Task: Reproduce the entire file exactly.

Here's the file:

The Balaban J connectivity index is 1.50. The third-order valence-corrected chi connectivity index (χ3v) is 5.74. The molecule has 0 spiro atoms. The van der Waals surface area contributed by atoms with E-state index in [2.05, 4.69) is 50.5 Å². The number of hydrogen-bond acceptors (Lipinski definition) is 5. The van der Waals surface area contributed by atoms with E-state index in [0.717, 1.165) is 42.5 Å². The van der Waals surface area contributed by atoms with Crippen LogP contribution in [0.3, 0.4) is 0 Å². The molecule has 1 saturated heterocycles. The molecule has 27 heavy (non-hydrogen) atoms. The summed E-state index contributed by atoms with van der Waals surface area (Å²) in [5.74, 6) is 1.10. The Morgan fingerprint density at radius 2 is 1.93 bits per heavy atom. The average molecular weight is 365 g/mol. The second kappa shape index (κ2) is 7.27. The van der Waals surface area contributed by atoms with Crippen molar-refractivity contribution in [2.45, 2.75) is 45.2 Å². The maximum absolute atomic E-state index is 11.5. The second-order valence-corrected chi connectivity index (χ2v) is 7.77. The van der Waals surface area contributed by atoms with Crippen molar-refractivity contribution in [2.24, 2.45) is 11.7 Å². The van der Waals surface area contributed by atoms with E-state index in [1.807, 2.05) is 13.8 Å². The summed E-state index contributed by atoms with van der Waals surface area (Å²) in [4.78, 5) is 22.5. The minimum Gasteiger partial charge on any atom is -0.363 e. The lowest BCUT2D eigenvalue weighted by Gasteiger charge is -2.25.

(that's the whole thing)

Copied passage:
The Balaban J connectivity index is 1.50. The third-order valence-corrected chi connectivity index (χ3v) is 5.74. The molecule has 0 spiro atoms. The van der Waals surface area contributed by atoms with E-state index in [2.05, 4.69) is 50.5 Å². The number of hydrogen-bond acceptors (Lipinski definition) is 5. The van der Waals surface area contributed by atoms with E-state index in [0.717, 1.165) is 42.5 Å². The van der Waals surface area contributed by atoms with Crippen LogP contribution in [0.3, 0.4) is 0 Å². The molecule has 1 saturated heterocycles. The molecule has 27 heavy (non-hydrogen) atoms. The summed E-state index contributed by atoms with van der Waals surface area (Å²) in [5.74, 6) is 1.10. The Morgan fingerprint density at radius 2 is 1.93 bits per heavy atom. The average molecular weight is 365 g/mol. The second kappa shape index (κ2) is 7.27. The van der Waals surface area contributed by atoms with Crippen molar-refractivity contribution in [2.45, 2.75) is 45.2 Å². The maximum absolute atomic E-state index is 11.5. The second-order valence-corrected chi connectivity index (χ2v) is 7.77. The van der Waals surface area contributed by atoms with Crippen molar-refractivity contribution in [2.24, 2.45) is 11.7 Å². The van der Waals surface area contributed by atoms with E-state index in [1.807, 2.05) is 13.8 Å². The summed E-state index contributed by atoms with van der Waals surface area (Å²) in [4.78, 5) is 22.5. The minimum Gasteiger partial charge on any atom is -0.363 e. The lowest BCUT2D eigenvalue weighted by Gasteiger charge is -2.25.